Writing for this publication about Claire Denis’s 1999 breakthrough movie, Beau Travail, her hypnotic reworking of Herman Melville’s Billy Budd, J. Hoberman praised the director as “a sensational filmmaker — with all that implies.” Few auteurs of the past 30 years have been able to match Denis’s gifts at distilling mood and atmosphere; her narratives, at once immediate and oblique, are conveyed via an inexhaustible arsenal of ineradicable sights and sounds. What’s most remarkable about Chocolat (1988), Denis’s first feature, which the Film Society of Lincoln Center is presenting in a new 35mm print for a week-long run beginning September 18, is the degree to which her superb command of the sensuous is already apparent.
Before Chocolat, Denis had worked for more than two decades as an assistant director, notably on Wim Wenders’s Paris, Texas (1984) and Wings of Desire (1987) and Jim Jarmusch’s Down by Law (1986). Her inaugural feature — which she co-scripted with Jean-Pol Fargeau, who has been her frequent writing partner ever since — is her most transparently autobiographical: Told primarily in flashback, Chocolat takes place in the late 1950s in Cameroon, where Denis (born in Paris in 1946) spent part of her youth as the daughter of a Gallic civil servant stationed in African nations that were then under French rule. (Cameroon, like most African countries that were part of France’s colonial empire, gained independence in 1960.) Informed by potent childhood memories, Chocolat introduces one of Denis’s abiding themes, the legacy of French colonialism, a topic also central to Beau Travail and White Material (2009) — and one that she refuses to address as a simple dichotomy of good versus evil.
Denis quickly immerses us in her voluptuous, allusive mode of storytelling: Chocolat opens with a still of the ocean, a static image that soon becomes a moving one. Two figures, a black man and his son, slowly approach the shore; a languid pan to the right reveals a young-looking white woman, the only other person on the beach, lost in the pleasures of her Walkman. Paralleling her silent, solitary delight is the look of rapture on the face of the boy as he lies still in the sand next to his dad, waves washing over them. The isolation in which these characters appear to exist is soon broken: Walking on the side of the road, the woman, named France (Mireille Perrier) — the moniker is the film’s sole instance of an overdetermined signifier — is offered a lift by her fellow seagoers. “Are you a tourist?” asks the father, Mungo (Emmet Judson Williamson), later revealed to be an American expatriate, as he ferries his passenger to Douala, Cameroon’s largest city. “Sort of,” France responds, an equivocal answer that transports us back 30 or so years earlier.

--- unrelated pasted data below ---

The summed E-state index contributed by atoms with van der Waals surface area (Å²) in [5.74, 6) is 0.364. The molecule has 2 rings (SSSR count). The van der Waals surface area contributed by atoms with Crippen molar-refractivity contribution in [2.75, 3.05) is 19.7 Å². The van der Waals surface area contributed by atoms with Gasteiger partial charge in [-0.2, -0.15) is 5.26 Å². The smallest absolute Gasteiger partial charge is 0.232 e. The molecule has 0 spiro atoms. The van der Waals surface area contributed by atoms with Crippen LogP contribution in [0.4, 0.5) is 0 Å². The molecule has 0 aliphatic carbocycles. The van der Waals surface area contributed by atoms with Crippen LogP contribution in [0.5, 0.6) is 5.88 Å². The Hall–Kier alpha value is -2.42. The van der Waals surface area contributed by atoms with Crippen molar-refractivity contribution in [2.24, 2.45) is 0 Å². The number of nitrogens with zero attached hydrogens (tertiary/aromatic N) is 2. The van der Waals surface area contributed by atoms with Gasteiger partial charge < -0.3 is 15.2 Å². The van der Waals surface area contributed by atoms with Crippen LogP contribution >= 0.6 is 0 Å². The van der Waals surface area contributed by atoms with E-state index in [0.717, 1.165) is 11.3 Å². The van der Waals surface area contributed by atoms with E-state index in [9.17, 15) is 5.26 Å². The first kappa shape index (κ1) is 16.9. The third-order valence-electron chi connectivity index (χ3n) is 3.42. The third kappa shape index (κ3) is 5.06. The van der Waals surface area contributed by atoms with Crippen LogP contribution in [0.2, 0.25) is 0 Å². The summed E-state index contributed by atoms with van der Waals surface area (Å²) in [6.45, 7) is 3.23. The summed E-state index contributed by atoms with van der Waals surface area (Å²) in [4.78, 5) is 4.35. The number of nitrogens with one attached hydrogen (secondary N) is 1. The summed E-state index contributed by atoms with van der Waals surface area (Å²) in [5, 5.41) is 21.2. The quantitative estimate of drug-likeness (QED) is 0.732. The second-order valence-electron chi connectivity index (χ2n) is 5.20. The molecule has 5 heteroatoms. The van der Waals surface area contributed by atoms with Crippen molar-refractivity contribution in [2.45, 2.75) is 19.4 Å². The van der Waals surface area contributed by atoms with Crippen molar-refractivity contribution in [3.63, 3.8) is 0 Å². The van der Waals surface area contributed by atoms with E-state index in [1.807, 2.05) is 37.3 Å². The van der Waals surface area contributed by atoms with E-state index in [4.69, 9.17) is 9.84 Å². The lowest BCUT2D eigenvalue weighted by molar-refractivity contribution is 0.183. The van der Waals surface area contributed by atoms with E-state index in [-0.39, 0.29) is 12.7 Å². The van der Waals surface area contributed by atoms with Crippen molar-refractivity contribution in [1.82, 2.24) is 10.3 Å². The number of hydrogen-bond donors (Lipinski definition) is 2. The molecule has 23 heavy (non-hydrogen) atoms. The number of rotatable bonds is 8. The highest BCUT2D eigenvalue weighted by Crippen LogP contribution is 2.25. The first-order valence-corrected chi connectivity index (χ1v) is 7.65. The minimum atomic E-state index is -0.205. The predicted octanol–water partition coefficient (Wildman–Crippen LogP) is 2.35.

Roughly ten-year-old France (Cécile Ducasse) is the adored only child of Marc Dalens (François Cluzet), a district officer in Mindif, in northern Cameroon, and Aimée Dalens (Giulia Boschi), who is often exasperated by her large staff of black servants, especially during her husband’s frequent absences. The most prominent of these domestics — and France’s closest friend and conspirator — is Protée (the great Isaach de Bankolé, in his first of three collaborations with Denis), referred to, in English, as the family’s “boy.” Silent for long stretches of the film, Protée exhibits a range of moods (his name, after all, is the French equivalent of Proteus), from steely rage to bottomless despair. A man confined, quite literally, to the periphery, he is also this intricate movie’s most crucial character.
The title of Denis’s movie, as she explained in interviews during Chocolat‘s initial release, is Fifties slang meaning “to be had, to be cheated,” and specifically “to be black and to be cheated.” Without question, the film explicitly depicts the insidious, diminishing behavior and attitudes of the colonizers. One Frenchman, stranded temporarily chez Dalens, fans a wad of bills at a native Cameroonian friend of the family’s, demanding to be driven to a faraway destination and then snorting incredulously to his hosts when this gentleman ignores him, “They run things around here?”
But, as she has throughout her career, Denis shifts seamlessly from macro to micro: Within colonialism’s systemic oppression and exploitation, she explores the complex interpersonal relationships that developed between foreign rulers and indigenous subjects, including those that flourished, if only fleetingly, and those burdened by inexpressible desire. France and Protée are so close that she can always solve the gnomic riddles he poses to her; so deeply does she trust him that she doesn’t hesitate to eat a piece of buttered bread that he has sprinkled with ants. Yet this affection is always on the verge of being poisoned by an incongruous balance of power, as when tiny France, her hair arranged in perfect plaits and sitting astride an equally wee donkey, imperiously barks at Protée, “We have to go now!” in front of a large crowd of Cameroonian schoolchildren, who then taunt him with the same words. Filled with irresolvable feelings for her servant, Aimée wields her authority over him more treacherously.
As a buffer against these and other humiliations, large and small, Protée comports himself with an aloof, impassive nobility, a mien that functions as a carapace. For all its hardness, though, the shell breaks easily. Of Chocolat‘s many indelible images, none guts me more than the look of anguish on Protée’s face when this proud man, soaping himself up in the outdoor shower for the “boys,” hears France and her mother return. The reasons for his sudden grief are both puzzling and all too evident.
Directed by Claire Denis
The Film Desk
Opens September 18, Film Society of Lincoln Center